There are two likely culprits that can cause your transmission to crunch when shifting gears.
If the transmission is reluctant to go into any gear, the most commonly found problem is in the hydraulic clutch system. This consists of a master cylinder (and reservoir), mounted to the brake booster and attached to your clutch pedal pivot pin, and a slave cylinder is mounted to the bell housing of the transmission. These two cylinders are connected via rigid metal line and a flexible rubber hose. Since the slave cylinder operates out in the elements, subjected to road dirt, water and salt, it's the more likely problem. The good news is that slave cylinders are relatively inexpensive. We recommend replacing the flexible rubber hose, if it's more than a few years old, since it can become degraded internally and cause problems--and it's also inexpensive. You should also consider replacing or rebuilding the clutch master cylinder; it's a bit easier to do now, since you have to bleed the system anyway.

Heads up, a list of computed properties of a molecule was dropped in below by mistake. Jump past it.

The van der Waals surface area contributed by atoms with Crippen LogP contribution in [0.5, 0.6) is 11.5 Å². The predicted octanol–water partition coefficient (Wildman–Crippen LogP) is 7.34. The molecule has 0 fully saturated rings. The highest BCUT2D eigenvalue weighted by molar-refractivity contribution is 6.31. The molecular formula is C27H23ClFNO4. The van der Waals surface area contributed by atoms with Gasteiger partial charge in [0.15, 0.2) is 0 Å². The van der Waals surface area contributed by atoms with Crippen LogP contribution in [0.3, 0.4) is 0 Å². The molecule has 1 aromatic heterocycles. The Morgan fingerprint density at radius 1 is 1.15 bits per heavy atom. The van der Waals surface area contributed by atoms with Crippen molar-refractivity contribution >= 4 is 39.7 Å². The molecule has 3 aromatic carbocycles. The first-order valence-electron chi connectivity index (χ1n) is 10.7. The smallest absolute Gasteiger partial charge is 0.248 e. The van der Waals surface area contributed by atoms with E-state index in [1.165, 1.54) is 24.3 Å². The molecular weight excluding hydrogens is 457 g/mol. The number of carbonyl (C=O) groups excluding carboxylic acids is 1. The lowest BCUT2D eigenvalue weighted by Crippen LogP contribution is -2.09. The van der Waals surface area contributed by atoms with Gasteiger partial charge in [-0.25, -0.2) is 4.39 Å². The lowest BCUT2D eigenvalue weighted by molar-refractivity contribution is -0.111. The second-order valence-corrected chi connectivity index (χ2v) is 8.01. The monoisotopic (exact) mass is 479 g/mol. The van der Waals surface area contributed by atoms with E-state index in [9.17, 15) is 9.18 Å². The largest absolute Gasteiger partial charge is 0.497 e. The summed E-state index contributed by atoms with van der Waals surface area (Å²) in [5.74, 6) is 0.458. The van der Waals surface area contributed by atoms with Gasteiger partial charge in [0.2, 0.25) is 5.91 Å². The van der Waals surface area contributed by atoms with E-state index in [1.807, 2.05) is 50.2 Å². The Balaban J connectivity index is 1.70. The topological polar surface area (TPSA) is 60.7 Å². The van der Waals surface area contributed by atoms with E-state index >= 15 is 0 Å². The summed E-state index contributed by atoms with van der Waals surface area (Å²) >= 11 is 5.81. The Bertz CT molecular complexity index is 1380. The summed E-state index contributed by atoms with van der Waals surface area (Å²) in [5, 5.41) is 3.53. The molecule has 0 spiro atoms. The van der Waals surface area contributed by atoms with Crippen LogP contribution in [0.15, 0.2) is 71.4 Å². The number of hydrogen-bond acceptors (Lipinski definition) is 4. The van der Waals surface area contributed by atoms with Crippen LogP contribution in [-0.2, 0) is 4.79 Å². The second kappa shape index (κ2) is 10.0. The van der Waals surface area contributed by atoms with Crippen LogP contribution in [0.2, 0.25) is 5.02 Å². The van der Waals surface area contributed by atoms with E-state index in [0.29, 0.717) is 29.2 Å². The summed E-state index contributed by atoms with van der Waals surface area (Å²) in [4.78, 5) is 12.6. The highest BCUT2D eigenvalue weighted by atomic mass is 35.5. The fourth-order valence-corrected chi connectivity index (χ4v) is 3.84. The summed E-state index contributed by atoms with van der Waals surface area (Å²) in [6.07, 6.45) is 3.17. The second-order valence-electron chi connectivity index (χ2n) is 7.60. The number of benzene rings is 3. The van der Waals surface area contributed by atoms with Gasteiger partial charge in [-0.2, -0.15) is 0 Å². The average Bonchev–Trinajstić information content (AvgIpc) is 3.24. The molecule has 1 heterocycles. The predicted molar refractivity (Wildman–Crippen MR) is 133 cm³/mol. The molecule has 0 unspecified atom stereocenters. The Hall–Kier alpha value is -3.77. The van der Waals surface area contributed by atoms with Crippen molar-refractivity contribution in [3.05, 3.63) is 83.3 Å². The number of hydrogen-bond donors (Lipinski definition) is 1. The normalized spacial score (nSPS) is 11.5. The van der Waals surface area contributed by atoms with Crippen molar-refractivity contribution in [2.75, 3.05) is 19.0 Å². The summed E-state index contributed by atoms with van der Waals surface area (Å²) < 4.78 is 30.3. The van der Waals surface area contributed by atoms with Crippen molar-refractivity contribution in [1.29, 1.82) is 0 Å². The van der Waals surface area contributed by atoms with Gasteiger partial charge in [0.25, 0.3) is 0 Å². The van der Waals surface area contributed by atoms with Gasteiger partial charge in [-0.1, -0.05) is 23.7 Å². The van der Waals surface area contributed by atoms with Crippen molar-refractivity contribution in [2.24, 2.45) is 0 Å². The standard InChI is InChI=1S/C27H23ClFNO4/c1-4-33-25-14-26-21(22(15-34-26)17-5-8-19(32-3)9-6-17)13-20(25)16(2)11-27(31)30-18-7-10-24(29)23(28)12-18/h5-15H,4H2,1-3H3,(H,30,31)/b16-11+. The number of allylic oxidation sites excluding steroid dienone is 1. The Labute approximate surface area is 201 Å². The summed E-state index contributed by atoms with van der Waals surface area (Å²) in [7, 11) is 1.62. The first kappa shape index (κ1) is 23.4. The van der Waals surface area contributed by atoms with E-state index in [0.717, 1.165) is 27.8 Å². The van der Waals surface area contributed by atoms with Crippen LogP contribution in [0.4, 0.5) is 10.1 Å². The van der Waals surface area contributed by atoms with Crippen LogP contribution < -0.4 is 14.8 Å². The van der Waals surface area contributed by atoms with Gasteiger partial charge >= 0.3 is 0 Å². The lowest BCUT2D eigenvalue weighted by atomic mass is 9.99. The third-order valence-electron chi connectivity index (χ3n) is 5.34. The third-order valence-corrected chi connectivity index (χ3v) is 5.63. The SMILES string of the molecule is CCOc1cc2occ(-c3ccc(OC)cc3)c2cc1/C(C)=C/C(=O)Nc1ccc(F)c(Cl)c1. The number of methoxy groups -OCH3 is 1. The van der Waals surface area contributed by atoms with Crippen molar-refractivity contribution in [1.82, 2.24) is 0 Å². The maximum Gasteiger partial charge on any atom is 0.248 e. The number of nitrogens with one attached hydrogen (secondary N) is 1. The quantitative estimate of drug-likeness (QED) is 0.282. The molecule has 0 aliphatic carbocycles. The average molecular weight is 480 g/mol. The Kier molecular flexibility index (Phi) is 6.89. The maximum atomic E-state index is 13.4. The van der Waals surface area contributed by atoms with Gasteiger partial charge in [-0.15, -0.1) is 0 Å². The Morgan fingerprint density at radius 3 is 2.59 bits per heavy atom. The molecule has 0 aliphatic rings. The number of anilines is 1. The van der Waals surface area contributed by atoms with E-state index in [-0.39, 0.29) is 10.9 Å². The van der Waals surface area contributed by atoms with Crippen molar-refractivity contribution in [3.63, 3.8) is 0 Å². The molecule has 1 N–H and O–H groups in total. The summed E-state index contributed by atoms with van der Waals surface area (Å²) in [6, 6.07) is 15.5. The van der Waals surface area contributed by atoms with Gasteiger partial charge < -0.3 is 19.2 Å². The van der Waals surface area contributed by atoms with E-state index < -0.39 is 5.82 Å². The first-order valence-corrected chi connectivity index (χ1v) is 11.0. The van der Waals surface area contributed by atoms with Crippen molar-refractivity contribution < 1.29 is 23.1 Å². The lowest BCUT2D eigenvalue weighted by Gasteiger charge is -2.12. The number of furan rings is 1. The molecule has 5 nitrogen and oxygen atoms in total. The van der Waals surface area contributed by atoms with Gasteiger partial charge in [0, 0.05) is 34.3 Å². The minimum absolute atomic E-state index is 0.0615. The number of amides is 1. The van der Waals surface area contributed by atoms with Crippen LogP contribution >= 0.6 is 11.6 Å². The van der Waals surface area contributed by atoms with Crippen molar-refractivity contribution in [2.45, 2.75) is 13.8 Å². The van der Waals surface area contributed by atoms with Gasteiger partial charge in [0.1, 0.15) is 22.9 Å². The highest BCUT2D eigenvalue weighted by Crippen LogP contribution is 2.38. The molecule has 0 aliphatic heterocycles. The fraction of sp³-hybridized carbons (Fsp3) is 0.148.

Another common failure is the clutch pivot pin. The weld beaks internally on Alfas and prevents the pedal from operating the master cylinder.
If your Alfa transmission goes into gear relatively easily when you put it into gear in your driveway, but makes a crunching noise when you shift (especially into 2nd gear), the problem is likely to be worn synchromesh rings. There’s nothing special about second gear, except that it tends to get the biggest workout--especially around town. Unfortunately, synchromesh is quite a bit more expensive to fix than a clutch slave cylinder. To make the repair, the transmission should be rebuilt with new synchros (plus seals and any other worn bearings and gears). As an alternative, IAP has rebuilt Alfa transmissions, so you can swap yours out without waiting for a rebuild.
Transmission Shifting Replacement parts